Suffolk University’s show choir group, Rampage, is singing and dancing their way into everyone’s hearts on campus as they make their return to in-person shows.
Rampage, the only collegiate show choir group in Massachusetts, combines choral songs and choreographed dance to create upbeat musical performances.
“We are the only club on campus that sings and dances at the same time, which is incredibly hard,” said junior Morgan Mitcheson, the club’s president.
Rampage sang the National Anthem at a Providence Bruins game last weekend; the group’s first in-person performance since the start of the pandemic.
“You could really feel how excited everyone was even though it might just be the Providence Bruins, we’re just singing in no less than a minute of a song, but just having that experience was really nice for everyone,” Mitcheson said.
During the mostly virtual 2020-2021 academic year, Rampage had an unusual two semesters of dancing in person but recording vocals virtually. For their performances, on-campus group members recorded them dancing together while those at home would send their single parts in to edit into a final video.
The club also hosts FAME, a high school show choir competition, in New York every March, but it has been canceled for 2022.
“We’re hoping to get there for 2023, but trying to make up different ideas to try and compensate has been hard,” Mitcheson said.
For the remainder of the semester, Rampage is partnering with Fusion Dhamaka to perform at their Fusion Festival on Nov. 18, where they will sing Lady Gaga’s “The Edge of Glory.”
The group will also make an appearance at Suffolk’s Performing Arts Office’s annual winter concert on Dec. 8 to sing “The Edge of Glory” and “Accidentally in Love.” And they will close out the semester at their annual end-of-year cabaret show that consists of individual and group songs.
“I look forward to seeing everyone grow, singing and dancing-wise, watching people step out of their comfort zone and feel confident. It’s just beautiful,” said Rhea Katoch, events coordinator of Rampage.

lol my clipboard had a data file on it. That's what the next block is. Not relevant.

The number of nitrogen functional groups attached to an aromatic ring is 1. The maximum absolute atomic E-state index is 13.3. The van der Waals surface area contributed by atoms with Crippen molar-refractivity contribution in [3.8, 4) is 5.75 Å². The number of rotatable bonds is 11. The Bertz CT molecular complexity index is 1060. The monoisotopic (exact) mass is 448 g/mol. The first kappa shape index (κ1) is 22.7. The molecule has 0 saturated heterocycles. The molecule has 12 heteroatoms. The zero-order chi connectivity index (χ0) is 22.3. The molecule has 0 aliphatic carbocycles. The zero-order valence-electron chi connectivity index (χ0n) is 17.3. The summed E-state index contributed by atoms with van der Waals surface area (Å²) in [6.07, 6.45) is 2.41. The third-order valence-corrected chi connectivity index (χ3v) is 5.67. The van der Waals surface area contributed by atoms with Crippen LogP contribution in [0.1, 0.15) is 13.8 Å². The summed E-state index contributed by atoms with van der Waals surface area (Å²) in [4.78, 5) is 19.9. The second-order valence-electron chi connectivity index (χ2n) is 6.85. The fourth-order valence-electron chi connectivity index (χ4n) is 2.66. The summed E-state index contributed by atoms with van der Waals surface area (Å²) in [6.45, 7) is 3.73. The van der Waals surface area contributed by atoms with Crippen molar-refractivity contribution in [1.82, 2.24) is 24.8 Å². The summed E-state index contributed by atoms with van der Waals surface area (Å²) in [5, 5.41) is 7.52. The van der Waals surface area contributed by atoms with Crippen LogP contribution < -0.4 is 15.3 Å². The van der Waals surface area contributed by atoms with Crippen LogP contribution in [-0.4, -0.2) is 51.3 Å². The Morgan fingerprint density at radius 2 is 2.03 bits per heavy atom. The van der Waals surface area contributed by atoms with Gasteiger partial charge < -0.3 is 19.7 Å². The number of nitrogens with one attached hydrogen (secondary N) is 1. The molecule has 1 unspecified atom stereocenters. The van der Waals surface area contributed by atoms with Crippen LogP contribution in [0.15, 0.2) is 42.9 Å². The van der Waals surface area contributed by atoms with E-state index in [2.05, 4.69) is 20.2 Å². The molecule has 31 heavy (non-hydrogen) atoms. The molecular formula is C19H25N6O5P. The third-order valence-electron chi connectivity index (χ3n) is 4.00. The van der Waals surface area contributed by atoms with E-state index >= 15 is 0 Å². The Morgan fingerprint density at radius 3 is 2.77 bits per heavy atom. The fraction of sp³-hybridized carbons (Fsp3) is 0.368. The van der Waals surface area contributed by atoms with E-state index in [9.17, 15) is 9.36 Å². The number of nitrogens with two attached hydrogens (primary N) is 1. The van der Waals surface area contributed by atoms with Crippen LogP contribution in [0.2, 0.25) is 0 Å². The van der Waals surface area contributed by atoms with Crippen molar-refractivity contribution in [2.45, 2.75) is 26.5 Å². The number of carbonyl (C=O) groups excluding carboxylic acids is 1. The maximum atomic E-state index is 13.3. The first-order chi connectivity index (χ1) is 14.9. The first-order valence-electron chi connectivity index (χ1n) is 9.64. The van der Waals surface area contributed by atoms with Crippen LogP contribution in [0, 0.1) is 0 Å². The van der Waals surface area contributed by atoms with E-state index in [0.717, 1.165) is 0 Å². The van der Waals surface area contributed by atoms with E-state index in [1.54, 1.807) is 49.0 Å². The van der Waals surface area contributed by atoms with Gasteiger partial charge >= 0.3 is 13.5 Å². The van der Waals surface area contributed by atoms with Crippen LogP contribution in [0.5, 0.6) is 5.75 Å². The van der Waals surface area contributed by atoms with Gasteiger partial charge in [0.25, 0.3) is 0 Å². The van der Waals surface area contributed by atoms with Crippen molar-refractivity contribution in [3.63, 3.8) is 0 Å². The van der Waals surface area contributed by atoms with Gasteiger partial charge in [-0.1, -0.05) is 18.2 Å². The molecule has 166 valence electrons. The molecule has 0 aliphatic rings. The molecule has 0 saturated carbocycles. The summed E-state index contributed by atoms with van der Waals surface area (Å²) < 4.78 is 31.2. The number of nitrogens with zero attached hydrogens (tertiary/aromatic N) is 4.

The 18-member club has been practicing since the end of September for these upcoming performances. They rehearse every Sunday and Wednesday with one day dedicated to vocals and the other to dance, but music often gets perfected the quickest.
“It’s a hard practice, but it’s a nice way to decompress and also take your mind off of things. Get a little bit of exercise and dopamine into your system,” Mitcheson said.
Mitcheson has been involved in Rampage since her freshman year, going from dance captain to the group’s treasurer, but this is her first year as president. She hopes to bring more acting elements into their performances to blend with their singing and dance.
“I’ve really done a lot of analysis on how we can tell a story with our art still without it just being like ‘oh, we’re just singing and dancing’ because it’s a little bit more than that behind the curtain,” Mitcheson said.
Rampage will hold another set of auditions in the spring semester, but prospective members can reach out to the club’s Instagram page @suffolkrampage.
“I look forward to seeing [Rampage] get to shine again. And like fully in its peak … every year we’re getting so much better and it’s so impressive,” Mitcheson said.
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